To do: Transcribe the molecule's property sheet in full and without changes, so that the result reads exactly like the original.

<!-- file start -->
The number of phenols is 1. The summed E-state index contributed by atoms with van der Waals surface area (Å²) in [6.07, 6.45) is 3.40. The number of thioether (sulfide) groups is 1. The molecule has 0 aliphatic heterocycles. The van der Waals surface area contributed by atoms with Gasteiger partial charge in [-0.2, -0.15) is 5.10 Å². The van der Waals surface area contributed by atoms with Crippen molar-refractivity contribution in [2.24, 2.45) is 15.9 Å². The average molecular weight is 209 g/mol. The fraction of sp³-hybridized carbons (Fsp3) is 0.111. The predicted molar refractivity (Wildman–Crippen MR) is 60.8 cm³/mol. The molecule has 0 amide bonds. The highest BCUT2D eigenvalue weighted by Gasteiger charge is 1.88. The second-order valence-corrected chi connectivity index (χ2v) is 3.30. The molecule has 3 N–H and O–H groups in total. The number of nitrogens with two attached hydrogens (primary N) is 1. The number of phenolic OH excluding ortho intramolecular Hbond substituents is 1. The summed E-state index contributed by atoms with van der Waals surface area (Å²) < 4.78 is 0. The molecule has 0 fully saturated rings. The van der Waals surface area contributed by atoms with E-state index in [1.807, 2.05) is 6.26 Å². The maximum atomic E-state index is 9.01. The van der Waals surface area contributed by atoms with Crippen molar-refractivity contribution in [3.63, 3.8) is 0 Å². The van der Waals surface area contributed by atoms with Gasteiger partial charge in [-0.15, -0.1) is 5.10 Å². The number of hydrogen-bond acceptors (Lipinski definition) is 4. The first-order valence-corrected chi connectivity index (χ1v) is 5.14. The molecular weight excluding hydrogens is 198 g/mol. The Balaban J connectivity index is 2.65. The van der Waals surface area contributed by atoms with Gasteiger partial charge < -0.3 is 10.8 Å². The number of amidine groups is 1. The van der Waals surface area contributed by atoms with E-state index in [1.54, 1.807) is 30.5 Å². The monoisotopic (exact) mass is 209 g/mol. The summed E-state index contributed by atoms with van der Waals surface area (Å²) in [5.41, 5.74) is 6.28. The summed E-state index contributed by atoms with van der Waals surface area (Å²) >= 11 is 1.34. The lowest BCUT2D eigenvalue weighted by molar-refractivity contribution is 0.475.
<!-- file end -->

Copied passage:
The number of phenols is 1. The summed E-state index contributed by atoms with van der Waals surface area (Å²) in [6.07, 6.45) is 3.40. The number of thioether (sulfide) groups is 1. The molecule has 0 aliphatic heterocycles. The van der Waals surface area contributed by atoms with Gasteiger partial charge in [-0.2, -0.15) is 5.10 Å². The van der Waals surface area contributed by atoms with Crippen molar-refractivity contribution in [2.24, 2.45) is 15.9 Å². The average molecular weight is 209 g/mol. The fraction of sp³-hybridized carbons (Fsp3) is 0.111. The predicted molar refractivity (Wildman–Crippen MR) is 60.8 cm³/mol. The molecule has 0 amide bonds. The highest BCUT2D eigenvalue weighted by Gasteiger charge is 1.88. The second-order valence-corrected chi connectivity index (χ2v) is 3.30. The molecule has 3 N–H and O–H groups in total. The number of nitrogens with two attached hydrogens (primary N) is 1. The number of phenolic OH excluding ortho intramolecular Hbond substituents is 1. The summed E-state index contributed by atoms with van der Waals surface area (Å²) < 4.78 is 0. The molecule has 0 fully saturated rings. The van der Waals surface area contributed by atoms with E-state index in [1.807, 2.05) is 6.26 Å². The maximum atomic E-state index is 9.01. The van der Waals surface area contributed by atoms with Crippen molar-refractivity contribution in [3.63, 3.8) is 0 Å². The van der Waals surface area contributed by atoms with Gasteiger partial charge in [-0.15, -0.1) is 5.10 Å². The number of hydrogen-bond acceptors (Lipinski definition) is 4. The first-order valence-corrected chi connectivity index (χ1v) is 5.14. The molecular weight excluding hydrogens is 198 g/mol. The Balaban J connectivity index is 2.65. The van der Waals surface area contributed by atoms with Gasteiger partial charge < -0.3 is 10.8 Å². The number of amidine groups is 1. The van der Waals surface area contributed by atoms with E-state index in [1.54, 1.807) is 30.5 Å². The monoisotopic (exact) mass is 209 g/mol. The summed E-state index contributed by atoms with van der Waals surface area (Å²) in [5.41, 5.74) is 6.28. The summed E-state index contributed by atoms with van der Waals surface area (Å²) >= 11 is 1.34. The lowest BCUT2D eigenvalue weighted by molar-refractivity contribution is 0.475.